|South Carolina (York County), Blacksburg — Carolina Backwoodsmen|
|This distinguished race of men are more savage than the Indians,and possess every one of their vices, but not one of their virtues. I have known...these fellows(to) travel 200 miles through the woods never keeping any road or path, guided by the sun by day, and the stars by night, to kill a particular person of the opposite party. George Hanger, British Officer formerly attached to Ferguson's Provincial corps Many British leaders, like Major Hanger, had little hesitation in voicing low . . . — Map (db m17671) HM|
|South Carolina (York County), Blacksburg — Caught in a Crossfire|
|Hard pressed on every side, Ferguson's men fell back to their camp, which lay in the saddle of the ridge you see just ahead. As some Tories tried to surrender, bullets continued to pour into their ranks from all directions. Too late, they saw they were pinned down in a deadly crossfire. Patriots rounding up Tory prisoners remembered how British Colonel Tarleton had ordered rebel prisoners taken at nearby Waxhaws to be killed in cold blood. Even as the heat of battle cooled atop Kings Mountain, . . . — Map (db m17568) HM|
|South Carolina (York County), Blacksburg — Charging Cold Steel - Three Times|
|Everyone knew Colonel Sevier's rugged frontiersmen for their long-rifle marksmanship-and their touchy eagerness for a brawl. But no experienced military man of that day expected men armed only with hunting weapons to be able to face and defeat real soldiers, trained to use the bayonet. It had never happened-until Kings Mountain. Three times longhunters from eastern Tennessee charged up this mountainside. Once, then twice they were chased back down by Torie wielding 17-inch-long bayonets. . . . — Map (db m17530) HM|
|South Carolina (York County), Blacksburg — Col. Asbury Coward — Soldier - Patriot - Educator|
|To honor Col. Asbury Coward President, Kings Mountain Centennial Association, 1880. Acknowledged, inspirational force in perpetuating the glory and importance of the Battle of Kings Mountain Erected by Kings Mountain Chapter Daughters of the American Revolution North South Carolina — Map (db m17563) HM|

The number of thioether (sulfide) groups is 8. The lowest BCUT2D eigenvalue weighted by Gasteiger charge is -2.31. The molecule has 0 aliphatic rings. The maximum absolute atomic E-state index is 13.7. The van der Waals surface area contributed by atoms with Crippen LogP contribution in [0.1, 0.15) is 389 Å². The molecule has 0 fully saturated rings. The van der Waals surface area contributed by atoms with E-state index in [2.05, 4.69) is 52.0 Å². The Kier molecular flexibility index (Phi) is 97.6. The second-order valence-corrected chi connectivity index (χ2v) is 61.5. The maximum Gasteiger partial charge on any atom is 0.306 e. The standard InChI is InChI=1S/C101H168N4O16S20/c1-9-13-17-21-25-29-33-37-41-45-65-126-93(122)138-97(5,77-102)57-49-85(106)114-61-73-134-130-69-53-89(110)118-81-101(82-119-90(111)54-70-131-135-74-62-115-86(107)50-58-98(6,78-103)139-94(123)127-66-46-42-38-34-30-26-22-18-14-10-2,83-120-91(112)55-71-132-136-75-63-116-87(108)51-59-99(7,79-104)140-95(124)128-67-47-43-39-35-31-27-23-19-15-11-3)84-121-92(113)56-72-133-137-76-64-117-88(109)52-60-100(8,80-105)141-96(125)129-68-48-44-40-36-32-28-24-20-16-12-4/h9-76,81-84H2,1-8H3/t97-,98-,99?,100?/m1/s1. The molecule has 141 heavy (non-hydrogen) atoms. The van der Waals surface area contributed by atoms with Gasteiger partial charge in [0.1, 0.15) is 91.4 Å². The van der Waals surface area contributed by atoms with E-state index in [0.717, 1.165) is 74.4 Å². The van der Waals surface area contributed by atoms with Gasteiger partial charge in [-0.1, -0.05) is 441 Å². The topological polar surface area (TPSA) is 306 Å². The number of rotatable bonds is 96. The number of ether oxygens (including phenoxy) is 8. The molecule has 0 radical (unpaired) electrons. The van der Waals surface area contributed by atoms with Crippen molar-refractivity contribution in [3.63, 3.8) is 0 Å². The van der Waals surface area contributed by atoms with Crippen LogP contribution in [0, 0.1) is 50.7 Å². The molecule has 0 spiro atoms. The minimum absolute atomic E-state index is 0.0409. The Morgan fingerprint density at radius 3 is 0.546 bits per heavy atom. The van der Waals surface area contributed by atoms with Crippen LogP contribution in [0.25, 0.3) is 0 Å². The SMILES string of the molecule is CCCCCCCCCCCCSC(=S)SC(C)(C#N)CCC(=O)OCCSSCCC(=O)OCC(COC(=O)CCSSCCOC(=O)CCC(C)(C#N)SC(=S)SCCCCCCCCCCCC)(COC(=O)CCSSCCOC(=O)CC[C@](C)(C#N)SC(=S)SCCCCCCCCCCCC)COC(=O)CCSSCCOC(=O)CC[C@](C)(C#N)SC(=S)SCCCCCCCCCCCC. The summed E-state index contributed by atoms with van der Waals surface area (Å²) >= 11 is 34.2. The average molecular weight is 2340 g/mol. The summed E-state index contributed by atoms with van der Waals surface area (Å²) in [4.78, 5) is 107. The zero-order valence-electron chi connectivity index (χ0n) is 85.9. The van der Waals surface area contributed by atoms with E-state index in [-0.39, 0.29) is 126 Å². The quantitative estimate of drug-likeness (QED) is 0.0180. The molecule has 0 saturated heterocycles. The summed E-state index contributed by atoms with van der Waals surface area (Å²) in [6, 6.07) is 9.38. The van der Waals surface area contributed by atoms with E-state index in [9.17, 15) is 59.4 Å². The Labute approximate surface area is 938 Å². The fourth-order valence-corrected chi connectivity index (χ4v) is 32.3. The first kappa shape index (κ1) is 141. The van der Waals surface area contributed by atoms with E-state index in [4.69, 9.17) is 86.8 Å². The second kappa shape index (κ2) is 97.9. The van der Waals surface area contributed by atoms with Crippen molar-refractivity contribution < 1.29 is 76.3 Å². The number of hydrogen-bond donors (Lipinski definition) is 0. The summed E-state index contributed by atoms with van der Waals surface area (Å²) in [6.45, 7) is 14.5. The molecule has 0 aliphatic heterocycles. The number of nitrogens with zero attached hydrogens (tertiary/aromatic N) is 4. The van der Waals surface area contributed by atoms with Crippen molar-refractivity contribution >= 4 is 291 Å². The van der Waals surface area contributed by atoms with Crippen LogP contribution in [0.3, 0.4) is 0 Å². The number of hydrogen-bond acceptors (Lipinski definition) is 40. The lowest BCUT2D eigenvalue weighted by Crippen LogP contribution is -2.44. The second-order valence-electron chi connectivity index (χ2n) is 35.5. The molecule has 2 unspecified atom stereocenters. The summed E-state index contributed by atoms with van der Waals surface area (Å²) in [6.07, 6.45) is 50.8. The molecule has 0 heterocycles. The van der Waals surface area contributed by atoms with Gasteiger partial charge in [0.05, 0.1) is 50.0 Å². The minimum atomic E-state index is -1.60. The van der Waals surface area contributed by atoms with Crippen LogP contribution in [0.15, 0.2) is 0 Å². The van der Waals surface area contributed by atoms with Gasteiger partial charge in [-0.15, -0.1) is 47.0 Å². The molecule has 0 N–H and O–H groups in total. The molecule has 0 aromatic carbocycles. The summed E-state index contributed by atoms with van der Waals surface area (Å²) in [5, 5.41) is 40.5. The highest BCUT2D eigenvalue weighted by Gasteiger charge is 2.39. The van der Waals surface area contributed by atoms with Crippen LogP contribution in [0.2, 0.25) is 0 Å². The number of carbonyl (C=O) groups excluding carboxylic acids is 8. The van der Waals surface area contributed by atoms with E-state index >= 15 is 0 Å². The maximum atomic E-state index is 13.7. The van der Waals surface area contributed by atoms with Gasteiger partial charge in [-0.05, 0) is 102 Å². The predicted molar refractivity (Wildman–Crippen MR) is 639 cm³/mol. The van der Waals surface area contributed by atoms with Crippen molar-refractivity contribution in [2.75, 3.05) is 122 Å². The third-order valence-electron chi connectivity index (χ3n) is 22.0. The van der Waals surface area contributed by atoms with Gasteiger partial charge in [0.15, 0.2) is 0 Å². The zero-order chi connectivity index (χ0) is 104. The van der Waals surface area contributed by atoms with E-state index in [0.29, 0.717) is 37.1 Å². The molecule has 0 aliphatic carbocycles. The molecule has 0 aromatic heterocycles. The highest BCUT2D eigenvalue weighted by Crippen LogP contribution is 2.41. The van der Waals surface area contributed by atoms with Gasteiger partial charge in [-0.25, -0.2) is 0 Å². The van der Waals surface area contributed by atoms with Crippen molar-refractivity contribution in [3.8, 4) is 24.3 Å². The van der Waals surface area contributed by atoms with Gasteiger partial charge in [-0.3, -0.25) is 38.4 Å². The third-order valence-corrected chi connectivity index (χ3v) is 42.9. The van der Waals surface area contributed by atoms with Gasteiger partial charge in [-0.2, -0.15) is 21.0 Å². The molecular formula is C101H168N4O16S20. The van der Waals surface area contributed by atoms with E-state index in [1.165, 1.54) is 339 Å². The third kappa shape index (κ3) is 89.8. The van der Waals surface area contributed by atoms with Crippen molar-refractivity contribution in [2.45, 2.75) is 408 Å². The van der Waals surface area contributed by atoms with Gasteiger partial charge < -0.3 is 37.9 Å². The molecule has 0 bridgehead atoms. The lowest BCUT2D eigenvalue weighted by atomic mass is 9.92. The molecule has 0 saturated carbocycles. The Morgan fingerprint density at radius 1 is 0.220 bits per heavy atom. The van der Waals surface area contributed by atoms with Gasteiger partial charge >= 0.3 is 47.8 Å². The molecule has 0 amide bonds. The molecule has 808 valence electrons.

|South Carolina (York County), Blacksburg — Col. Ferguson Fell|
|Here Col. Ferguson Fell Oct. 7, 1780 — Map (db m37322) HM|
|South Carolina (York County), Blacksburg — Col. Frederick Hambright|
Marks the spot where
Col. Frederick Hambright
was wounded — Map (db m17516) HM|
|South Carolina (York County), Blacksburg — Colonel Patrick Ferguson Memorial|
| . . . — Map (db m17655) HM|
|South Carolina (York County), Blacksburg — Dickey / Sherer Home|
|Built circa 1770 by John Dickey of Ireland, via Albemarle County, Virginia. Original site located on Quinn's Road, Tryon, North Carolina. Now called Wilson Chapel Road, Bullock Creek Township, York County, South Carolina.
Home of Richard Sherer 1844-1888, and deeded to son Hugh Hicklin Sherer and wife Nancy Matilda Whitesides in 1886. Members of this family continued to live within until circa 1918.
This old home is conveyed to the People of South Carolina through the generosity of . . . — Map (db m50846) HM|
|South Carolina (York County), Blacksburg — Drive the Enemy|
|The ridge ahead was craggy and rough, and covered with flame and smoke. Campbell's Virginia regiment had drawn a tough and bloody assignment; to lead the first strike against the Tories. They were the first to close with the enemy, the first to hear the thunder of the drums, and the first to face the terror of the bayonets coming downhill. Some patriots stood their ground and were run through. Most broke and ran. The loyalists stopped their charge at the foot of this hill. William Campbell . . . — Map (db m17550) HM|
|South Carolina (York County), Blacksburg — Fighting in a Forest Primeval|
Kings Mountain...would have enabled us to oppose a superior force with advantage had it not been covered with wood which sheltered the Americans and enabled them to fight in their favorite manner.
Alexander Chesney, South Carolina loyalist
The woods you see around you today may look ancient, but they are only a shadow of the mature forest that stood here in October 1780. Hardwood trees like oaks, hickories, and chestnuts covered the slopes of Kings Mountain, their great . . . — Map (db m17481) HM|